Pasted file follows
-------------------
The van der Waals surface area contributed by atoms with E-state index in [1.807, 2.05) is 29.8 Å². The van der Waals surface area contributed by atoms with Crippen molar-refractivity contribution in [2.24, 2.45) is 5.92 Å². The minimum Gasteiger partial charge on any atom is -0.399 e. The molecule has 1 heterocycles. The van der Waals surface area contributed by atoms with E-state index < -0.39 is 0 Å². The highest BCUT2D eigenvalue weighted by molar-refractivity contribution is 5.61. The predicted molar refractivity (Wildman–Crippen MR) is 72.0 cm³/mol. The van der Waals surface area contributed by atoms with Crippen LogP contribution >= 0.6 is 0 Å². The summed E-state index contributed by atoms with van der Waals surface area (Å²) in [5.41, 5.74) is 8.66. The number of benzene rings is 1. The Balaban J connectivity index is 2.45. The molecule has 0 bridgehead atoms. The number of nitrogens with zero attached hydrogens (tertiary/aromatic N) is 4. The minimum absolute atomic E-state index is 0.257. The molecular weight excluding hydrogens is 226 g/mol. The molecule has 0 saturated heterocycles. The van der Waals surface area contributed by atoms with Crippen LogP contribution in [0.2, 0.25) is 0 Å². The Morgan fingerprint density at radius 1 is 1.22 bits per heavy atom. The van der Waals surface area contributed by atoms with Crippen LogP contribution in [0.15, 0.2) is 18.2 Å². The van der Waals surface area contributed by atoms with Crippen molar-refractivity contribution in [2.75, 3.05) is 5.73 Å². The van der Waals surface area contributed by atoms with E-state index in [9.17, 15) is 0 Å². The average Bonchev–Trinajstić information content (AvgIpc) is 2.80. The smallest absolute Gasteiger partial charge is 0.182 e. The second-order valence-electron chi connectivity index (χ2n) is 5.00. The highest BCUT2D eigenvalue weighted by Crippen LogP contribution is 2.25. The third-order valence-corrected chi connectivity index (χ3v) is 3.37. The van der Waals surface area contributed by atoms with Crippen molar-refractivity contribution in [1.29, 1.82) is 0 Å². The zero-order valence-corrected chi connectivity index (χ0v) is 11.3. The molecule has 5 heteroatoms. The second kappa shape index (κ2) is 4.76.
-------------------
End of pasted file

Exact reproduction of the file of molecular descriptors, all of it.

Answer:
The van der Waals surface area contributed by atoms with E-state index in [1.807, 2.05) is 29.8 Å². The van der Waals surface area contributed by atoms with Crippen molar-refractivity contribution in [2.24, 2.45) is 5.92 Å². The minimum Gasteiger partial charge on any atom is -0.399 e. The molecule has 1 heterocycles. The van der Waals surface area contributed by atoms with E-state index < -0.39 is 0 Å². The highest BCUT2D eigenvalue weighted by molar-refractivity contribution is 5.61. The predicted molar refractivity (Wildman–Crippen MR) is 72.0 cm³/mol. The van der Waals surface area contributed by atoms with Crippen LogP contribution >= 0.6 is 0 Å². The summed E-state index contributed by atoms with van der Waals surface area (Å²) in [5.41, 5.74) is 8.66. The number of benzene rings is 1. The Balaban J connectivity index is 2.45. The molecule has 0 bridgehead atoms. The number of nitrogens with zero attached hydrogens (tertiary/aromatic N) is 4. The minimum absolute atomic E-state index is 0.257. The molecular weight excluding hydrogens is 226 g/mol. The molecule has 0 saturated heterocycles. The van der Waals surface area contributed by atoms with Crippen LogP contribution in [0.2, 0.25) is 0 Å². The Morgan fingerprint density at radius 1 is 1.22 bits per heavy atom. The van der Waals surface area contributed by atoms with Crippen LogP contribution in [0.15, 0.2) is 18.2 Å². The van der Waals surface area contributed by atoms with Crippen molar-refractivity contribution in [2.75, 3.05) is 5.73 Å². The van der Waals surface area contributed by atoms with E-state index in [9.17, 15) is 0 Å². The average Bonchev–Trinajstić information content (AvgIpc) is 2.80. The smallest absolute Gasteiger partial charge is 0.182 e. The second-order valence-electron chi connectivity index (χ2n) is 5.00. The highest BCUT2D eigenvalue weighted by Crippen LogP contribution is 2.25. The third-order valence-corrected chi connectivity index (χ3v) is 3.37. The van der Waals surface area contributed by atoms with Crippen molar-refractivity contribution in [1.29, 1.82) is 0 Å². The zero-order valence-corrected chi connectivity index (χ0v) is 11.3. The molecule has 5 heteroatoms. The second kappa shape index (κ2) is 4.76.